A lot of the people that work in the company are business people first and foremost; a lot of them have worked for Fortune 500 companies. They’ve been working on the business side of gaming for several decades, in some cases. They’re used to being in office environments where some of the negative behavior seen in the past in Esports just doesn’t fly. I’ve had a very positive work environment, and I actually haven’t had to deal with any of the misogyny I had to deal with as a pro-gamer. It was a very pleasant surprise. I’m not going to lie, I came into it kind of jaded when I didn’t need to be, and it was really incredible. As far as the whole industry is concerned, there is still definitely misogyny. The majority of misogyny that I’ve seen though tends to be in the players. A few weeks ago at Super Smash Con, I was there on behalf of American Esports, and the tournament brought me in to help run their costume contest. I was there for work in 2 different capacities, and over the course of the weekend, I talked to more than a few of the gamers. Some of them asked me how I got my job with American Esports. When I told them I had just retired as a pro-gamer, and that AE wanted to bring me in for my Esports knowledge as well as the fact that I am a former pro-gamer, the gamers asked if I was just a streamer for an org. I was like “No, I went to tournaments and I won…a lot. And then I got picked up by an org and continued to win tournaments.” And they just looked at me like What!?? I told them I was a team captain for an org, and I’m one of the top ranked support players in the world in Overwatch. They were looking at me like this couldn’t be true. I told them they could check my stats and tournament wins online. I told them to check out my videos on Youtube and Twitch. Some of them were surprised to hear that yes, I actually have quite a few accomplishments under my belt.
What do you feel is a good avenue for people to start down the esports road?
When it comes to the business side of esports, I think LinkedIn is the best place to find actual work. LinkedIn is the only social media that I put genuine thought into nowadays honestly. If you make a LinkedIn you might not get paid jobs right off the bat but there are a lot of people up there who have the opportunity to give you a paid job versus other social media like Twitter or Instagram. There are a lot of good articles on LinkedIn specifically about esports, from actual esports professionals. People that own internet café chains in Asia, people who own esports arenas, people who own orgs, people who are in charge of sponsorship programs for companies are all out there and it’s a really good chance for you to not only increase your own knowledge but for some amazing networking and exposure.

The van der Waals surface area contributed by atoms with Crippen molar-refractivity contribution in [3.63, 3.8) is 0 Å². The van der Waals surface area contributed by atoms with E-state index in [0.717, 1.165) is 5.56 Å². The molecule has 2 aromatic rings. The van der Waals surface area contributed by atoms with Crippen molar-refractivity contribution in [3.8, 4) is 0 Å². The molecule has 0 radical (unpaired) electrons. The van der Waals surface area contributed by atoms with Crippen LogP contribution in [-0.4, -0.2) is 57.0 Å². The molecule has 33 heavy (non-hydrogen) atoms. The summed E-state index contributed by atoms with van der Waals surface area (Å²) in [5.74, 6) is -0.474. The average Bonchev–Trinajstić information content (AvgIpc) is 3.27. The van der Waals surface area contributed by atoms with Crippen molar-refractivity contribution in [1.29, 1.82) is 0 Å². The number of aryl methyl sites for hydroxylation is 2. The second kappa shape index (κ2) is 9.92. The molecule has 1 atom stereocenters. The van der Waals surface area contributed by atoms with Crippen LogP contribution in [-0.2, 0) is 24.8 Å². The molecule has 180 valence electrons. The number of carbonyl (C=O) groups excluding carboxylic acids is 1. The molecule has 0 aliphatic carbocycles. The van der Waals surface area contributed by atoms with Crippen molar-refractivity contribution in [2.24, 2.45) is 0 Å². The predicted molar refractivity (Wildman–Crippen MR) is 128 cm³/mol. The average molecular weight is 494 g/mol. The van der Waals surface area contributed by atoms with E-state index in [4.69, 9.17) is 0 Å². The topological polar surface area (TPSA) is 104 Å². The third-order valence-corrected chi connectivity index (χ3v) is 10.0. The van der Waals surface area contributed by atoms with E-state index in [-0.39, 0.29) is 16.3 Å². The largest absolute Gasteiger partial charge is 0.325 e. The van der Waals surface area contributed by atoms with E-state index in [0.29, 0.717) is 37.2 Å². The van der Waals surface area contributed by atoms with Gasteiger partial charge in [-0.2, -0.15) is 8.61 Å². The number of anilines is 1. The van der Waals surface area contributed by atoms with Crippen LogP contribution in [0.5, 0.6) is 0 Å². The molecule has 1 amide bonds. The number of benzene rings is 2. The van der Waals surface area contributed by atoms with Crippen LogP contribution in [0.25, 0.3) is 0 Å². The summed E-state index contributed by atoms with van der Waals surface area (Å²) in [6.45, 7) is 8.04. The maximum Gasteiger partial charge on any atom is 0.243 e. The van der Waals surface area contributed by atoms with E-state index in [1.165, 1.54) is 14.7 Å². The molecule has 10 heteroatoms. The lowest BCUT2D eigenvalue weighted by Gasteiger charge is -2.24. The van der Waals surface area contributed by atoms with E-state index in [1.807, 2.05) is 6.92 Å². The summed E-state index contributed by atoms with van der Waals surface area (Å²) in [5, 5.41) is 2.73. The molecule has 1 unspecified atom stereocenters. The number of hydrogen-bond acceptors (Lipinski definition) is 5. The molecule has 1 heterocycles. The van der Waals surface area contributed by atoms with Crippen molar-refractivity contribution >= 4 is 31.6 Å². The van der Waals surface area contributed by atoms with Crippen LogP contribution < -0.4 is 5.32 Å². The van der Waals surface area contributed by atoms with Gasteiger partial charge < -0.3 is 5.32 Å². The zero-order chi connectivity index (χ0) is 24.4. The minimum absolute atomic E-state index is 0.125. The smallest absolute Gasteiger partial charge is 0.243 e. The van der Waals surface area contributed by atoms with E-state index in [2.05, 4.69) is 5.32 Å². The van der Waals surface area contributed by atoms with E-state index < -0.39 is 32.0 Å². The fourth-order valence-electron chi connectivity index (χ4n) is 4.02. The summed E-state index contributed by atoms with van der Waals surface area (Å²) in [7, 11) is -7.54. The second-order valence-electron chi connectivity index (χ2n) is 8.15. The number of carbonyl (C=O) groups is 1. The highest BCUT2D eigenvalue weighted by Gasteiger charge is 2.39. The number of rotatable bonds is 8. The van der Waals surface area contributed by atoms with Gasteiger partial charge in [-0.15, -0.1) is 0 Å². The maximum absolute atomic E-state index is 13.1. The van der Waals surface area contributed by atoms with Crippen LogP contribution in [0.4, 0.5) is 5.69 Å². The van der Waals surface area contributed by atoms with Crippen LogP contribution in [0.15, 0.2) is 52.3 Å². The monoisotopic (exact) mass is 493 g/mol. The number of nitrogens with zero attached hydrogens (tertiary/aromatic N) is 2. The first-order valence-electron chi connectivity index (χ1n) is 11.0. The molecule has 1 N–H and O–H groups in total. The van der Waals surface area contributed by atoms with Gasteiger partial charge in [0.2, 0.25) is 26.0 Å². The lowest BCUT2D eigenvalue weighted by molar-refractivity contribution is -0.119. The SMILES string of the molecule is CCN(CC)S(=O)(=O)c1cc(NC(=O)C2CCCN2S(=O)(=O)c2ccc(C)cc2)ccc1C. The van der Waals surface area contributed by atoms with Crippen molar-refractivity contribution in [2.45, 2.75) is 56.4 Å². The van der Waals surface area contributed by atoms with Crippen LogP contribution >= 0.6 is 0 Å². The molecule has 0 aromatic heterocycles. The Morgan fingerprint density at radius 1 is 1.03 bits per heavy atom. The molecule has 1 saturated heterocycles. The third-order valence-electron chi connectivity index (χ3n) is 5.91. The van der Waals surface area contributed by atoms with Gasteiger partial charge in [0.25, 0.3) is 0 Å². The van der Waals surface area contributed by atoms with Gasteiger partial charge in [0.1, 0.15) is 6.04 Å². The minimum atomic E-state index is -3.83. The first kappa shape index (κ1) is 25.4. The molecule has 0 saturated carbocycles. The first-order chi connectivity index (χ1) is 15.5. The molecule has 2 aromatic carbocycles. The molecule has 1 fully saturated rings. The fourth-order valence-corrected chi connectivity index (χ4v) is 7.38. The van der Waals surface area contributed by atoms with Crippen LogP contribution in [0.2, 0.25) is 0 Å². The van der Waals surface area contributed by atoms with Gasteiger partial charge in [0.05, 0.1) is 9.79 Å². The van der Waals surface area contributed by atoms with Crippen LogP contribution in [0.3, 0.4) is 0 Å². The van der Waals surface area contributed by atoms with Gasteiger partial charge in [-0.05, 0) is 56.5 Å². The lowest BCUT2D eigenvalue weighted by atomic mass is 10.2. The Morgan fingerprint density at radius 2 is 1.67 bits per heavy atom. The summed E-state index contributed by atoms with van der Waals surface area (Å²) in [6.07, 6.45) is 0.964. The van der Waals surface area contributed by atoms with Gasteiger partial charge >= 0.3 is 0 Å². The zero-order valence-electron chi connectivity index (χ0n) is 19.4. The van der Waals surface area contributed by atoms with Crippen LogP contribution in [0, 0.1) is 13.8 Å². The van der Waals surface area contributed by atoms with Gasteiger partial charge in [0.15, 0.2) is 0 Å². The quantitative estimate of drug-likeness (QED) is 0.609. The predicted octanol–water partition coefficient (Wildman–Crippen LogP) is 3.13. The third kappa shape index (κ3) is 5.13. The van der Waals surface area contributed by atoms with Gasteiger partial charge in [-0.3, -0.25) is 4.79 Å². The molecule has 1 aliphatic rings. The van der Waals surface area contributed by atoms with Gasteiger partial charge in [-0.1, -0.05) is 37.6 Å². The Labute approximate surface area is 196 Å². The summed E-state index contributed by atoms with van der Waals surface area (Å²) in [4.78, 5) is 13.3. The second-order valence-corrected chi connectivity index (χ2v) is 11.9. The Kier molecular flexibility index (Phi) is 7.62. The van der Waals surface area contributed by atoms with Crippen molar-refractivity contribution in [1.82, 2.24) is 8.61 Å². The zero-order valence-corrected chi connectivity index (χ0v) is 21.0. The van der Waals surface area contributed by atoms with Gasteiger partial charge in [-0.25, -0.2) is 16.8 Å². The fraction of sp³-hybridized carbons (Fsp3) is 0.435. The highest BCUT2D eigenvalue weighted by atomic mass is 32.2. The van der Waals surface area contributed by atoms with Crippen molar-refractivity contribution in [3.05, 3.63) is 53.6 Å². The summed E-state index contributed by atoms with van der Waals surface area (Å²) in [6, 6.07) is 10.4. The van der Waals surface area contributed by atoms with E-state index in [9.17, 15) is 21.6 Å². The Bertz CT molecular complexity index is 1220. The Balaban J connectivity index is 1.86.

If there’s one thing you want to say to the cosplay or gaming communities or both what would it be?
Something I’ve seen a lot is that people are searching for instant gratification with cosplay. Cosplay has created all of these opportunities for me. It’s created the ability to provide an income for my family through costume designing and costume commissions. It’s provided an outlet for me to teach the next generation of costumers through lecturing at different colleges, leading panels at conventions on craftsmanship, and judging craftsmanship competitions. I have judged competitions to the point where I’ve been able to change some of the negative stigma around certain cosplay competitions on the East Coast and earn them a better reputation. I’ve been able to change these contests and make them fairer, more fun, and a competitive environment for everybody. I’ve been able to be published in every form of media through cosplay. I’ve been cosplaying for almost a decade at this point. The first 2 or 3 years I was cosplaying, I was able to go to a lot of events for free. That was one of the instant gratifications I got from cosplay. The real things that I consider to have truly made me a professional in the cosplay industry didn’t happen immediately. It happened at the 5 year mark, or it happened at almost the 10 year mark. These things don’t happen overnight, and I think a lot of people in the cosplay community are looking for that instant gratification because a handful of cosplayers can make a living at Patreon or by going to conventions as a guest. They think if those people can do it, they can do it too. They see social media as the outlet they need to be successful and to monetize their hobbies.